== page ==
Dissertation Titles Graduates’ Positions
The PhD Program in Health Policy has an excellent record of graduate placement. Selected graduates’ dissertation titles and their current positions are listed here.
“Cost-Effectiveness of Imaging and Surgery inPatients with Colorectal Cancer Liver Metastases,” 1999. Current position: Professor of Radiology, Harvard Medical School; Professor, Department of Health Policy and Management, Harvard School of Public Health; Director, Partners Radiology; Director, Institute for Technological Assessment, Massachusetts General Hospital
“Empirical Approaches to Modeling HIV and Hepatitis C,” 2001. Current position: Professor of International Health, Department of Global- Health and Population, Harvard School of Public Health
“The Cost-Effectiveness of Early Antiretroviral Therapy for HIV-Infected Adults,” 2001. Current position: Associate Professor of Public Health and Chief, Division of Health Policy, Department of Public Health, Weill Medical College of Cornell University
“Decision Analysis in the Evaluation of Breast Cancer Treatment,” 2003. Current position: Assistant Attending Outcomes Research Scientist, Health Outcomes Group, Department of Epidemiology and Biostatistics, Memorial Sloan-Kettering Cancer Center
“Decision-analytic Approaches to Evaluating Prevention Policy Alternatives,” 2008. Current position: Assistant Professor of Decisio n Science, Stanford Medical School, Stanford University
“Examining Methods Used to Evaluate the Cost-Effectiveness of Childhood Obesity Interventions,” 2012. Current Position: Acting Assistant Professor, Department of Pediatrics, University of Washington School of Medicine & Seattle Children’s Research Institute
“Risk Sharing in Managed Care,” 1998. Current position: Professor of Health Economics and Policy, Department of Health Policy and Management, Harvard School of Public Health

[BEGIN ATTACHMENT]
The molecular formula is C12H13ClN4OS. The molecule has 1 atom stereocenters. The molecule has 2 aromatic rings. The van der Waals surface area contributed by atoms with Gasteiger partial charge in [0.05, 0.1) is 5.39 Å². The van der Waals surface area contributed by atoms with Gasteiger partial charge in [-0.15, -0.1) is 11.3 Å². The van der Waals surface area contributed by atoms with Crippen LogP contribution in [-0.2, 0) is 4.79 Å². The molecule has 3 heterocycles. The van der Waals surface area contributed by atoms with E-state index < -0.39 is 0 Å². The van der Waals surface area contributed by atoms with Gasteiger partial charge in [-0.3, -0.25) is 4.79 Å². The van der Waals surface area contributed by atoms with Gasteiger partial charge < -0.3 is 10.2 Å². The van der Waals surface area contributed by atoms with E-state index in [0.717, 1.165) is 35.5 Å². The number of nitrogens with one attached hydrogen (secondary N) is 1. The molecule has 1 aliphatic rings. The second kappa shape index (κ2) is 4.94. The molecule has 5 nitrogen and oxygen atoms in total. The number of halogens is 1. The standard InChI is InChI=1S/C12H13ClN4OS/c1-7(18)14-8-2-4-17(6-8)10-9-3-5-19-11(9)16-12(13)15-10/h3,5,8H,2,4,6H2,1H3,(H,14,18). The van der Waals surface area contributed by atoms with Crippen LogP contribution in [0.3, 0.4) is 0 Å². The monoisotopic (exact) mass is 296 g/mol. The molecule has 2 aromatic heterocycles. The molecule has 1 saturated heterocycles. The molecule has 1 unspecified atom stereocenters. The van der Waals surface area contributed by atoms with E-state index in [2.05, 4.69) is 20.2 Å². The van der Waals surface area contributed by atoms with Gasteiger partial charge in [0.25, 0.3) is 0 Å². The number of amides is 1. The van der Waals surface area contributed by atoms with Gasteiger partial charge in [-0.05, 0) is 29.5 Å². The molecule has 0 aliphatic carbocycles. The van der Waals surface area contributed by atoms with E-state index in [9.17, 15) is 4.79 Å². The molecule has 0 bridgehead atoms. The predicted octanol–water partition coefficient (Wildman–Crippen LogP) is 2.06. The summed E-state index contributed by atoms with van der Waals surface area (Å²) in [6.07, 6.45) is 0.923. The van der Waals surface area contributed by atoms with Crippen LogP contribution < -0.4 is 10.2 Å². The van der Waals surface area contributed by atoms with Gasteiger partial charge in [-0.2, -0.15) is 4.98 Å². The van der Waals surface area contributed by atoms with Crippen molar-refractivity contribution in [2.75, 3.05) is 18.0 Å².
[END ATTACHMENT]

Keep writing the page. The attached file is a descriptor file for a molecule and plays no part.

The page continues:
“Economic Analyses of Medicare HMOs,” 1999. Current position: P&R Director (Pricing & Reimbursement), MAx PCBU (Market Access, Primary Care Business Unit), Pfizer, Inc.
“The Effect of Market Reforms and Ownership Choice on the Quality of Care in Hospitals,” 2001. Current position: Associate Professor of Economics, Graduate School of Business and Public Policy, Naval Postgraduate School & Faculty Research Fellow, National Bureau of Economic Research
“The Economics of Long-Term Care Decision-Making Among the Elderly,” 2002. Current position: Policy Researcher, RAND Corporation
“Empirical Essays on Major Forces in Health, Population, and Development,” 2005. Current position: Assistant Professor of Medicine, Stanford University
“An Empirical Evaluation of the Kyrgyz Health Reform: Does It Work for the Poor?” 2007. Current position: Senior Health Financing Policy Specialist, Barcelona Office for Health Systems Strengthening, WHO Regional Office for Europe
“Essays on Information, Competition and Quality in Health Care Provider Markets,” 2009. Current position: Assistant Professor of Health Care Management, Wharton, University of Pennsylvania
“Corporate Form of Hospitals: Behavior and Obligations,” 2002. Current position: Louis and Myrtle Moskowitz Research Professor of Business and Law, University of Michigan Law School
“The Consumer’s Role in Nursing Home Quality,” 2004. Current position: Associate Professor of Health Policy, Department of Health Care Policy, Harvard Medical School
“The Regulation of Individual Autonomy in Medical Decision-Making,” 2008. Current position: Associate Professor of Law, University of California, Hastings College of the Law
“Conflicts of Interest among Oncology Clinical Trials Investigators and Among Patient Advocacy Organizations, and Patient Preferences and Health Care Disparities,” 2010. Current Position: Professional Staff and Assistant Professor, The Cleveland Clinic, Bioethics Department and Case Western Reserve University, Department of Medicine
Evaluative Science and Statistics
“How Tribes Choose between Tribal and Indian Health Service Management of Health Care Resource; Drug Coverage and Drug Use by Medicare Beneficiaries; Bias in Measures of Guideline Adherence,” 1999. Current position: Research Scientist, Division of Research, Kaiser Permanente
“Firearms: Storage and Use at Home and Use in Suicides by Children,” 2001. Current position: Research Associate, Department of Health Policy and Management, Harvard School of Public Health; Associate Director, Harvard Youth Violence Prevention Center and Co-Director, National Violent Injury Statistics System, Harvard School of Public Health